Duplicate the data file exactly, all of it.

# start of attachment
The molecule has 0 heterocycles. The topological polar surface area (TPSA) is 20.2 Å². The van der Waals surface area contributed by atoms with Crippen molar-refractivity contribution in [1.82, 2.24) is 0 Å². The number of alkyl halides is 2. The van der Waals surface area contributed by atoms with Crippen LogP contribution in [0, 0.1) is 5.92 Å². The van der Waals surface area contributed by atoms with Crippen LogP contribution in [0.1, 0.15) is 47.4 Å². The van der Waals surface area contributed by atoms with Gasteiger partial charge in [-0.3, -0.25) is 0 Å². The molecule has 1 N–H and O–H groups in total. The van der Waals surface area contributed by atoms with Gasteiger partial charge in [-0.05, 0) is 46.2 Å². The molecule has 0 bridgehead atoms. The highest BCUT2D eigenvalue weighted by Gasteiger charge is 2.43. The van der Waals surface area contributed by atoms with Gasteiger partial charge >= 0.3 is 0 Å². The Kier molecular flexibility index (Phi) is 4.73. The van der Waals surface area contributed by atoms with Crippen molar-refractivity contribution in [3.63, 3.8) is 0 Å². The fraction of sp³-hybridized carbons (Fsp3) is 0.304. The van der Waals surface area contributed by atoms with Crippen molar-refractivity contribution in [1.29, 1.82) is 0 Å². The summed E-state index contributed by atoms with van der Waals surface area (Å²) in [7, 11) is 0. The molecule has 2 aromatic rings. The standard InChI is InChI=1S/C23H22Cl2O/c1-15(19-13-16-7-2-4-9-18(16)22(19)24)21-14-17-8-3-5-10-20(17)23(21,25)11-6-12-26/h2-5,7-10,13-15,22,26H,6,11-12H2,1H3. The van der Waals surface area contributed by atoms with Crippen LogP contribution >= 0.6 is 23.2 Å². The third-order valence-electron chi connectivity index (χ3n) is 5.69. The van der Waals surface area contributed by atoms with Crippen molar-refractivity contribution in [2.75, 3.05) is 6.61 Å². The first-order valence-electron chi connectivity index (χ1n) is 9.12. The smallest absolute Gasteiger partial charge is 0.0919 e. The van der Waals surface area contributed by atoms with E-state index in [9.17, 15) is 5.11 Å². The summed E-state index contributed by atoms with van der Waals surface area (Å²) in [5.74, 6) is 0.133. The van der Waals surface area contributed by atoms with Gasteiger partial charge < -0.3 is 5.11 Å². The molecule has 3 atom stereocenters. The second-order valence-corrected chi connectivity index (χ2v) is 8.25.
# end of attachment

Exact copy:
The molecule has 0 heterocycles. The topological polar surface area (TPSA) is 20.2 Å². The van der Waals surface area contributed by atoms with Crippen molar-refractivity contribution in [1.82, 2.24) is 0 Å². The number of alkyl halides is 2. The van der Waals surface area contributed by atoms with Crippen LogP contribution in [0, 0.1) is 5.92 Å². The van der Waals surface area contributed by atoms with Crippen LogP contribution in [0.1, 0.15) is 47.4 Å². The van der Waals surface area contributed by atoms with Gasteiger partial charge in [-0.3, -0.25) is 0 Å². The molecule has 1 N–H and O–H groups in total. The van der Waals surface area contributed by atoms with Gasteiger partial charge in [-0.05, 0) is 46.2 Å². The molecule has 0 bridgehead atoms. The highest BCUT2D eigenvalue weighted by Gasteiger charge is 2.43. The van der Waals surface area contributed by atoms with Gasteiger partial charge >= 0.3 is 0 Å². The Kier molecular flexibility index (Phi) is 4.73. The van der Waals surface area contributed by atoms with Crippen molar-refractivity contribution in [3.63, 3.8) is 0 Å². The fraction of sp³-hybridized carbons (Fsp3) is 0.304. The van der Waals surface area contributed by atoms with Crippen molar-refractivity contribution in [1.29, 1.82) is 0 Å². The summed E-state index contributed by atoms with van der Waals surface area (Å²) in [7, 11) is 0. The molecule has 2 aromatic rings. The standard InChI is InChI=1S/C23H22Cl2O/c1-15(19-13-16-7-2-4-9-18(16)22(19)24)21-14-17-8-3-5-10-20(17)23(21,25)11-6-12-26/h2-5,7-10,13-15,22,26H,6,11-12H2,1H3. The van der Waals surface area contributed by atoms with Crippen LogP contribution >= 0.6 is 23.2 Å². The third-order valence-electron chi connectivity index (χ3n) is 5.69. The van der Waals surface area contributed by atoms with Crippen molar-refractivity contribution in [2.75, 3.05) is 6.61 Å². The first-order valence-electron chi connectivity index (χ1n) is 9.12. The smallest absolute Gasteiger partial charge is 0.0919 e. The van der Waals surface area contributed by atoms with E-state index in [9.17, 15) is 5.11 Å². The summed E-state index contributed by atoms with van der Waals surface area (Å²) in [5.74, 6) is 0.133. The van der Waals surface area contributed by atoms with Gasteiger partial charge < -0.3 is 5.11 Å². The molecule has 3 atom stereocenters. The second-order valence-corrected chi connectivity index (χ2v) is 8.25.